7. Highway 84 Overpass.
Work began and continues on the West Hill Avenue/Highway 84 Overpass. The work has slowed traffic along the east-west route for several months. Motorists are advised to continue being aware of ongoing construction. Because of limited maneuverability, large trucks should avoid West Hill Avenue completely.
Last week, the Georgia Department of Transportation noted the work is progressing faster than expected — 20 percent ahead of schedule.
The completion date was set for Dec. 31, 2014, a year from now.
“The project is expected to be completed before the current completion date of Dec. 31, 2014 and should not need an extension for project time,” Brian Starling, assistant area engineer for Valdosta’s GDOT, said recently. “If unexpected circumstances arise warranting a time extension, such as excessive amounts of inclement weather, unforeseen need for extra work, etc., then the need to extend the project time could become a possibility; but that is unlikely to occur at this stage of the project.”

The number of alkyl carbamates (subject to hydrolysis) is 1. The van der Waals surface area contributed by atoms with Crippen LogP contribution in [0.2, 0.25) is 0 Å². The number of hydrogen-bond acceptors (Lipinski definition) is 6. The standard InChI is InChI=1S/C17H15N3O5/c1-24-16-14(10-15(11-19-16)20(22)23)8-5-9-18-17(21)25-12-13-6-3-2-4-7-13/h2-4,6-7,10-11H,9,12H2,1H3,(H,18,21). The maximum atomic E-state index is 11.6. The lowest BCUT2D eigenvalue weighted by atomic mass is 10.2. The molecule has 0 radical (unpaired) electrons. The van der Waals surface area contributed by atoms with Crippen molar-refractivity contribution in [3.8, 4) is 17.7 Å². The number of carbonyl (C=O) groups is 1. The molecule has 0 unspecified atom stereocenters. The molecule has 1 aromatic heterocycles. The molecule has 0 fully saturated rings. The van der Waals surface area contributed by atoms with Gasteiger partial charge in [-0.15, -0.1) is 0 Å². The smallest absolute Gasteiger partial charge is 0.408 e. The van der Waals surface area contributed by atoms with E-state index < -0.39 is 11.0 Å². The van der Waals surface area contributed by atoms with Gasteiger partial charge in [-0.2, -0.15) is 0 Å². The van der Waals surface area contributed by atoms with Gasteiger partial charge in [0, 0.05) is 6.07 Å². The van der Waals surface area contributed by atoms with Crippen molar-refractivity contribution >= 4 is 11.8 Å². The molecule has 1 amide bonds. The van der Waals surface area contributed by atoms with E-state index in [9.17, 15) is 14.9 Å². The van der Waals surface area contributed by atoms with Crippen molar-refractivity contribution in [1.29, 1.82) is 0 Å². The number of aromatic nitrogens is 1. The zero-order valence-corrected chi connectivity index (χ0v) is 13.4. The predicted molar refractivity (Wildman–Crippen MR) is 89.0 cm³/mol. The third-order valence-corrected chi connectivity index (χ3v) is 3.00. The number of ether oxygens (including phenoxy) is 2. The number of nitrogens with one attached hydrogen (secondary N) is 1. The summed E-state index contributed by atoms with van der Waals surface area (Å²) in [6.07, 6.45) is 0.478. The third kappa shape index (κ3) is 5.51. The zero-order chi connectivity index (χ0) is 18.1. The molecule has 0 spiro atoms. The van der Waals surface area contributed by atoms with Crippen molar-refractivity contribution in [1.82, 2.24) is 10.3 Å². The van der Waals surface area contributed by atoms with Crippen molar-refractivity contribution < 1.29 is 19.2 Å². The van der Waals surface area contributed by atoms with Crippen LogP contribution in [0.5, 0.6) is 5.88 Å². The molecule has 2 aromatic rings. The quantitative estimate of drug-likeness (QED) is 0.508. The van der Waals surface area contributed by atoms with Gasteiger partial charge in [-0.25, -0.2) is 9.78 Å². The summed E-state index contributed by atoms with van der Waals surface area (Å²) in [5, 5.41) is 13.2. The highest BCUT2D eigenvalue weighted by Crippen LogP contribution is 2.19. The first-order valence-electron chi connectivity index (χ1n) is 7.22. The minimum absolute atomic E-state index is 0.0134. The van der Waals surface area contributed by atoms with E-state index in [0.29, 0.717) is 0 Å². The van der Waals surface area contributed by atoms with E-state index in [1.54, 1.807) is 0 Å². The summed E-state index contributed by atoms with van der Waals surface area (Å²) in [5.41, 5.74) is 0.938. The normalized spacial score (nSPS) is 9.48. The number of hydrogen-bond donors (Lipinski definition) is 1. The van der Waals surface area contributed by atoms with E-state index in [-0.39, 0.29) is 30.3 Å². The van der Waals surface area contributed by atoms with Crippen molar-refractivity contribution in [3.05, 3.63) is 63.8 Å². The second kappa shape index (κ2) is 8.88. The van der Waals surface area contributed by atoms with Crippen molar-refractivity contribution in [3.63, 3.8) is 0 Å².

8. SPLOST passes.
Despite being defeated in the 2012 election, Valdosta and Lowndes County officials placed SPLOST VII on the 2013 ballot.
In 2012, SPLOST VII would have been used for a library and faced vocal opposition. In 2013, the special purpose local option sales tax was designated to fund infrastructure issues such as the city’s waster water treatment plant; it still faced opposition but nothing like the previous year’s anti-SPLOST sentiment.
Come the November election, SPLOST VII passed by about a 70-30 ratio of the registered voters casting ballots. With its passing, the 1 percent sales tax continues today and for the next six years.
9. Remerton Mill torn down.
Both sides had arguments to make their respective cases in this story set in Remerton, a city within the city limits of Valdosta.
On the one side, some wished to save the old Strickland Mill building. After all, if not for the mill being established a hundred years ago, there would be no Remerton.
On the other side, the mill had been gated off and empty for years, with no plans for its renovation or use.
In the end, the mill came down this year. Its demolition means another piece of Remerton’s past has vanished. Another change in the evolution from a town that once sat in the shadow of a cotton mill but is now being swallowed by the expansion of the neighboring university.